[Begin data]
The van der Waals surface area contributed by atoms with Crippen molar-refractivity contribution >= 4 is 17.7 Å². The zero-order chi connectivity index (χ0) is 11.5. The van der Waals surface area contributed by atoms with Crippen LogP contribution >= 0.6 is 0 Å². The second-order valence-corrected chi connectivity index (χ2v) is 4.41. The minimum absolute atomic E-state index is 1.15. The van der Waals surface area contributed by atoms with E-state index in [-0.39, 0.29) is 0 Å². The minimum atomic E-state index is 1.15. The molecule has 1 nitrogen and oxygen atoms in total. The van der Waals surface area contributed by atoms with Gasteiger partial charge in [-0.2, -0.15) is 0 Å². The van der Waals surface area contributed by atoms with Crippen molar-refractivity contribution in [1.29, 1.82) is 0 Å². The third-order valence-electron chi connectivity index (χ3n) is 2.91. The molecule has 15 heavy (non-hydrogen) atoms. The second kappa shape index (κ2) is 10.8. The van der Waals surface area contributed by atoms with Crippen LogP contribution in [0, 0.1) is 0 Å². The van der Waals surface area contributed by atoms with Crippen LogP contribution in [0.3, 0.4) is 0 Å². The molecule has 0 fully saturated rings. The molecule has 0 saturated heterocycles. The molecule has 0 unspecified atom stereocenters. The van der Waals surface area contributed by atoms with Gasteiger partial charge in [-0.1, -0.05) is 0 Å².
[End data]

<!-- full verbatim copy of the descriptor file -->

The van der Waals surface area contributed by atoms with Crippen molar-refractivity contribution >= 4 is 17.7 Å². The zero-order chi connectivity index (χ0) is 11.5. The van der Waals surface area contributed by atoms with Crippen LogP contribution >= 0.6 is 0 Å². The second-order valence-corrected chi connectivity index (χ2v) is 4.41. The minimum absolute atomic E-state index is 1.15. The van der Waals surface area contributed by atoms with E-state index in [-0.39, 0.29) is 0 Å². The minimum atomic E-state index is 1.15. The molecule has 1 nitrogen and oxygen atoms in total. The van der Waals surface area contributed by atoms with Gasteiger partial charge in [-0.2, -0.15) is 0 Å². The van der Waals surface area contributed by atoms with Crippen molar-refractivity contribution in [1.29, 1.82) is 0 Å². The third-order valence-electron chi connectivity index (χ3n) is 2.91. The molecule has 15 heavy (non-hydrogen) atoms. The second kappa shape index (κ2) is 10.8. The van der Waals surface area contributed by atoms with Crippen LogP contribution in [0, 0.1) is 0 Å². The van der Waals surface area contributed by atoms with Crippen LogP contribution in [0.3, 0.4) is 0 Å². The molecule has 0 fully saturated rings. The molecule has 0 saturated heterocycles. The molecule has 0 unspecified atom stereocenters. The van der Waals surface area contributed by atoms with Gasteiger partial charge in [-0.1, -0.05) is 0 Å².